Ultimately “The Sirens” is very much a victim of its prolonged gestation period. Had this been released in 2012 its impact would have been considerably greater. There’s only so many people Into Eternity can reach now that they no longer have the clout of the Century Media Records promotion department behind them. It speaks volumes about the sorry state of the industry when an established band like Into Eternity, who has plenty of experience in the studio as on the road, has trouble securing a long-term recording contract. How come Nuclear Blast, Spinefarm, AFM, Massacre, Season Of Mist, or Napalm Records weren’t involved in a fierce bidding war to sign these dyed-in-the-wool Canucks? For the longest time it looked as if Into Eternity’s hiatus was going to be permanent. Thankfully “The Sirens” proves otherwise and obviously Tim Roth has many songs still in the tank. Few bands can manage to bounce back from an extended hiatus so strong and convincing as Into Eternity does here. Hopefully it won’t be another decade or so before they come around to releasing a follow-up to this kinda, sorta “comeback” album.

The best thing to happen to Dimmu Borgir in years was the much-publicized split with long-time clean vocalist/bass guitarist ICS Vortex and keyboardist Mustis. Not that the transition was smooth in the least. To get to “Eonian” the world had to endure the colossal failure that was 2010’s “Abrahadabra”. If Dimmu Borgir’s very public crisis of identity has yielded anything substantial it’s that they have at long last shed the veneer that they are the vanguards of extreme metal, black – or otherwise. No. “Eonian”, like its rightly maligned predecessor, is power metal in everything but name. Trudging, dirgey, marching power metal with an undercurrent of triumphant, glorious melodies and a thick layer of would-be evil theatrics. As unbelieveable as it might sound, “Eonian” is the best Dimmu Borgir album in many, many years, or at least since 1999. It might sound nothing like the Dimmu Borgir of yore, or even like anything they have done prior for that matter. In point of fact “Eonian” is shockingly good at whatever Dimmu Borgir is attempting here. It is by far the least actively hostile outing this band has unleashed upon the world. …And 12 different versions of “Eonian”? That’s pushing it, even for Nuclear Blast Records.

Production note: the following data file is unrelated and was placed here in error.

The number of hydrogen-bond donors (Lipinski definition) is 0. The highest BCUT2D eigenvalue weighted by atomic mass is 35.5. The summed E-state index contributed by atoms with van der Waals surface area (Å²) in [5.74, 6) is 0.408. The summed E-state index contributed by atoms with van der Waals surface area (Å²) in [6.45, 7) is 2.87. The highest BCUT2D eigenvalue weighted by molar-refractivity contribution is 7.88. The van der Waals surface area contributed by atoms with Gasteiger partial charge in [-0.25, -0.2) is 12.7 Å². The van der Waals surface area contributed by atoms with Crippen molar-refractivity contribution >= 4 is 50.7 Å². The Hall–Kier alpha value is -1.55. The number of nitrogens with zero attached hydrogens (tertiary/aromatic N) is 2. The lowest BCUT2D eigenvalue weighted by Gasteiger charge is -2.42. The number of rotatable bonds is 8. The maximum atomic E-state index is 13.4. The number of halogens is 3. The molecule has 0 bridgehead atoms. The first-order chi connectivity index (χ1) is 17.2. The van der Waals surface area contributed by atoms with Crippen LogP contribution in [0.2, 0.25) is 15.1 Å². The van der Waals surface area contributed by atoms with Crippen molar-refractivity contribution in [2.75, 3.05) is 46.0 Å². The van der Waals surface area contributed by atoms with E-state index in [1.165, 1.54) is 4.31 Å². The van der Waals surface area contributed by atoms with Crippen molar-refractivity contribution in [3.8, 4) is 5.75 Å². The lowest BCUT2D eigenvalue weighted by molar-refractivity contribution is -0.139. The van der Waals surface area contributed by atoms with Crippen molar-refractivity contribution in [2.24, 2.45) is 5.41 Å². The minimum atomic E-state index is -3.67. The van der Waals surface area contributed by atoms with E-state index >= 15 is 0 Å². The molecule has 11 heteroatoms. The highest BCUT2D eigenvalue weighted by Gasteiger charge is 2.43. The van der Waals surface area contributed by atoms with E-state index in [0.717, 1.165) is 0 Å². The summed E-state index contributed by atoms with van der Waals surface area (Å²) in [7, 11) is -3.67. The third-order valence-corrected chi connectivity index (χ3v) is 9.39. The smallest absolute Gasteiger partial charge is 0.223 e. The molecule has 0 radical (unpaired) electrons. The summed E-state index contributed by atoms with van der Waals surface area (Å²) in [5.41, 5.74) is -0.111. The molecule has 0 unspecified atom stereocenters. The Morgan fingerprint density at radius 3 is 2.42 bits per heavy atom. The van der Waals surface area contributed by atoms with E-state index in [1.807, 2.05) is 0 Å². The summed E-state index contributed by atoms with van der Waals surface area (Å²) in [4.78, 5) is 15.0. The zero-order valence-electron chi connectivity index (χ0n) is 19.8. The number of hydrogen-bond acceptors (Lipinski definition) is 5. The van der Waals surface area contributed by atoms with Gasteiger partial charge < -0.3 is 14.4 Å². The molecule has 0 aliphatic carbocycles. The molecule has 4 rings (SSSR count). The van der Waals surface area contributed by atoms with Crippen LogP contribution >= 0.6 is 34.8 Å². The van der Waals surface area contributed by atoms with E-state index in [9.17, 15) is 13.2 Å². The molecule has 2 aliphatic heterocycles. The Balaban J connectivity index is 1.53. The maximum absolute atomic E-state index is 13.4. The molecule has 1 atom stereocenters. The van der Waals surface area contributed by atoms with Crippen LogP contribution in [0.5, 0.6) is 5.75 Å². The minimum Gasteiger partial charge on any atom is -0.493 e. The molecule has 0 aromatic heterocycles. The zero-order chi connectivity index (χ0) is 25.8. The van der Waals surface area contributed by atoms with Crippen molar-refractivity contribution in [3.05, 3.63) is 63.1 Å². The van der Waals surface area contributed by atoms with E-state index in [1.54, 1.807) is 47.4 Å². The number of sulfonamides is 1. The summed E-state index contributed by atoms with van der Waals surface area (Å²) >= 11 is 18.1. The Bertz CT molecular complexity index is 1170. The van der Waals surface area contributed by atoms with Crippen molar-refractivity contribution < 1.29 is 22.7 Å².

Plenty of blood has been spilled on these pages detailing how terrible Norway’s most famous export is most of the time. A good deal of that venom warranted because Dimmu Borgir is godawful more often than they’re not. Over the course of 25 years Dimmu Borgir went from your average no-budget black metal band to Victorian age romantics, wanna-be Cenobites, and post-apocalyptic warriors to tundra gypsy-barbarians/pirates and now… futuristic hooded warrior-monks? "Eonian" is about a lot of things: letting go of preconceptions, overcoming barriers to reach one's maximum potential and cleansing oneself from spiritual detritus in order to attain complete and perfect awakening. In other words, roughly the same Buddhist subjects that Caelestis handles so wonderfully. So, Dimmu Borgir is really trying this time around. Trying so hard to distance themselves from their old sound that they might as well be an entirely different band, but trying indeed. At their most potent and pointed Dimmu Borgir was stunningly mediocre. At their worst they were actively hostile to the listener. Most of the time they were just bloody annoying. Moreso than on “Abrahadabra” does “Eonian” revolve around contrasting atmospheres and instrumentation. Whoever still believes that Dimmu Borgir plays, or ever played, black metal is massively deluded. The Dimmu Borgir of today is nigh on impossible to tell apart from the likes of Nightwish, Therion and Luca Turilli's Rhapsody. Except for the would-be evil corpse paint and costumes, that is.